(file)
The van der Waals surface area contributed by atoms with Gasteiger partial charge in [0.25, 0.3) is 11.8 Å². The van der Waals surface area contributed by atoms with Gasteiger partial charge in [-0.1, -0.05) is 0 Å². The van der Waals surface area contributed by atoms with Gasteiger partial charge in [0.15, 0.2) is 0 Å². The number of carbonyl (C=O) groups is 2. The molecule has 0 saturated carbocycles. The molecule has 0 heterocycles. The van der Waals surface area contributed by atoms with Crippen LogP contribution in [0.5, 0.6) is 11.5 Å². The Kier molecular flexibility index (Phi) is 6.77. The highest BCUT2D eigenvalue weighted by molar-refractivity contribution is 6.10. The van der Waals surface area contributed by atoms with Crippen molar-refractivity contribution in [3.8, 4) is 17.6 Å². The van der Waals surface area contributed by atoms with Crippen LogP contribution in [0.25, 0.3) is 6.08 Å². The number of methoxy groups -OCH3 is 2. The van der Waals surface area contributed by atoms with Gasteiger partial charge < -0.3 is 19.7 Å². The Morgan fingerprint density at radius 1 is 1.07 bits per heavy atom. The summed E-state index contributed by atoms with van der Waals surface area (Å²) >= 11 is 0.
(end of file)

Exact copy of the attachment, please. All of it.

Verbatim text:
The van der Waals surface area contributed by atoms with Gasteiger partial charge in [0.25, 0.3) is 11.8 Å². The van der Waals surface area contributed by atoms with Gasteiger partial charge in [-0.1, -0.05) is 0 Å². The van der Waals surface area contributed by atoms with Gasteiger partial charge in [0.15, 0.2) is 0 Å². The number of carbonyl (C=O) groups is 2. The molecule has 0 saturated carbocycles. The molecule has 0 heterocycles. The van der Waals surface area contributed by atoms with Crippen LogP contribution in [0.5, 0.6) is 11.5 Å². The Kier molecular flexibility index (Phi) is 6.77. The highest BCUT2D eigenvalue weighted by molar-refractivity contribution is 6.10. The van der Waals surface area contributed by atoms with Crippen molar-refractivity contribution in [3.8, 4) is 17.6 Å². The van der Waals surface area contributed by atoms with Crippen LogP contribution in [0.25, 0.3) is 6.08 Å². The number of methoxy groups -OCH3 is 2. The van der Waals surface area contributed by atoms with Gasteiger partial charge < -0.3 is 19.7 Å². The Morgan fingerprint density at radius 1 is 1.07 bits per heavy atom. The summed E-state index contributed by atoms with van der Waals surface area (Å²) >= 11 is 0.